Cybersecurity is the practice that protects computer technology and data systems from attack. It’s a huge, multi-billion dollar industry and consists of many kinds of security practices. The threat landscape is always evolving, but current threats to cybersecurity include malware, phishing, and denial-of-service attacks. Visit Insider’s Tech Reference library for more stories.
Cybersecurity is the practice of protecting all forms of computer technology from malicious attacks. It includes the preservation of computers, servers, mobile devices, networks, applications, and data in the event of damage, destruction, and unauthorized access. As an industry, cybersecurity is enormous and growing to help protect everyone from new and evolving threats.
What to know about cybersecurity
The growth of this industry isn’t surprising. Virtually every organization and institution in the world today relies on computer systems and stores unprecedented amounts of sensitive personal, private, and proprietary information, meaning that accessing that data is one of the foremost battlegrounds for criminals, terrorists, state actors, and other malicious entities.
Cybersecurity encompasses many categories. Here are some of the major types that government, businesses, and other entities need to safeguard.
Network security: This, simply put, is the practice of protecting computer networks from attack and intrusion. Application security: The field of keeping software secure from attack by ensuring it’s designed in a secure manner and kept secure through updates and improvements, especially as vulnerabilities are detected. Cloud security: In the last few years, online data storage in the “cloud” has become a major component of the IT solution for many organizations. Securing the data in these remote servers, as well as the security of accessing this data, has become its own category within cybersecurity. Information security: This ensures data, wherever it exists within a network, is safe and secure, ensuring the privacy of all sensitive information. Operational security: This encompasses all the processes and procedures needed to protect physical systems and the data stored within, such as password policies, biometrics, data access procedures, identity and credential verification, user training and education, and more. Disaster recovery: When a cyberattack occurs, disaster recovery plans define how the organization moves forward. Disaster recovery includes everything needed to continue the organization’s mission, deal with data loss, restore operations, and more. Common cyber threats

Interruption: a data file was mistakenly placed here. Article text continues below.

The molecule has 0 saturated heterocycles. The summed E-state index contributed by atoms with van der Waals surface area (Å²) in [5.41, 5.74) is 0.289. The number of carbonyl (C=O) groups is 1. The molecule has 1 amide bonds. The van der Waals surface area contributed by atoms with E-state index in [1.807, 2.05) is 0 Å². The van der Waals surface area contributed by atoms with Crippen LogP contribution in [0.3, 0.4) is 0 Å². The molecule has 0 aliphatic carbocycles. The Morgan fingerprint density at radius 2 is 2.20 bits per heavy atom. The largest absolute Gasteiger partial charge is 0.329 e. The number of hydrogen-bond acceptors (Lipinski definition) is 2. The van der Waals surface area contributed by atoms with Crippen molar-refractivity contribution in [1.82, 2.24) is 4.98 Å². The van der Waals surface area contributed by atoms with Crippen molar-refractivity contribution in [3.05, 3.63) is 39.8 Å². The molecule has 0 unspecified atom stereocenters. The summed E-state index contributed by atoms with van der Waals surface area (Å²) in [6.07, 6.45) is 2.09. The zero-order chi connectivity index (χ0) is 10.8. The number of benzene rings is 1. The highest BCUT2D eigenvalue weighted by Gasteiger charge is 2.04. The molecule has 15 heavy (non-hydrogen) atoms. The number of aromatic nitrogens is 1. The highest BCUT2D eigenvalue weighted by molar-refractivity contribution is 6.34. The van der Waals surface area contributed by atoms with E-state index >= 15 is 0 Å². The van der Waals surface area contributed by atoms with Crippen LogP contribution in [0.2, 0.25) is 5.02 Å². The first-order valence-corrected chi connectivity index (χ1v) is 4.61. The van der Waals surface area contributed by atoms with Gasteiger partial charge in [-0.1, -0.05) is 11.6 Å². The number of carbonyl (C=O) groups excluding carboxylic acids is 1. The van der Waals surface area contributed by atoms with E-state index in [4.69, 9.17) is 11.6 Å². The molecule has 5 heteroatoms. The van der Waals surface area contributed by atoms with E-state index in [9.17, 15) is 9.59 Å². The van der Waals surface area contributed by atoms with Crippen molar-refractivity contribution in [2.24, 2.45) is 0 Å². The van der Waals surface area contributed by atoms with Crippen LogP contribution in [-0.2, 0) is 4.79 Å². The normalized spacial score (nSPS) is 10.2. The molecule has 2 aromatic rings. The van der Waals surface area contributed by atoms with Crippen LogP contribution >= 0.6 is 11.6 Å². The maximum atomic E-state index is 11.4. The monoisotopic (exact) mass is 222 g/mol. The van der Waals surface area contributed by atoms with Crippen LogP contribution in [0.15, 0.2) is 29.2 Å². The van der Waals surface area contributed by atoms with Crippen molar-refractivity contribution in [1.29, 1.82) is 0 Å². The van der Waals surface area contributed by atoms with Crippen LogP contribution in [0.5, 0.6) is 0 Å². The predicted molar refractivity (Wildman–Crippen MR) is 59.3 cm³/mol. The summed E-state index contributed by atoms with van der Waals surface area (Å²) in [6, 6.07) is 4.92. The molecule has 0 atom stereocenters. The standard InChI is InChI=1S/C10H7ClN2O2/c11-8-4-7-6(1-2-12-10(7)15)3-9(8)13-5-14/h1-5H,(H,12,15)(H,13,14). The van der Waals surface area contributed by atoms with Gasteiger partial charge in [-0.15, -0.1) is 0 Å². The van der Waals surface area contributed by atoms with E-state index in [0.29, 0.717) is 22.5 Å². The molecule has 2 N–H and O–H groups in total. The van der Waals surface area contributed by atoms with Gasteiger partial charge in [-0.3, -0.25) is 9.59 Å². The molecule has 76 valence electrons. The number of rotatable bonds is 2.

The cyber-threat landscape is always evolving, but there are a lot of known threats that the industry needs to guard against. While their goals might be different, it doesn’t matter if an organization is protecting against cyber criminals or cyber terrorists — all malicious actors tend to have the same set of tools to work with, and that means there’s a common set of cyber threats that exist.
Malware: Malicious software is the oldest and most common kind of cyber threat. Encompassing such weapons as viruses, ransomware, trojans, and botnets, malware is any kind of software that can be used to infiltrate, disrupt, steal, or damage data. Phishing: Many cyber crimes start through phishing, in which malicious email or text messages masquerade as something legitimate to trick users into giving up sensitive information or login credentials. Man-in-the-middle attack: This kind of threat happens when a malicious actor can compromise an intermediate node in computer communication, and intercept messages or data between two other locations. A man-in-the-middle attack can allow malicious entities to impersonate the endpoint and appear to be the legitimate destination for data and communication. Denial-of-service attack: This is a technique used to overwhelm a server with illegitimate data requests so it is unable to perform the role it was intended to do. A denial-of-service attack can happen when a malicious actor uses other techniques — like botnets, installed through phishing schemes — to remotely take over other computers and then remotely control them to perform the denial attack. Here, you can see how multiple kinds of cyber threats can combine to cause wide-scale harm. Continue Reading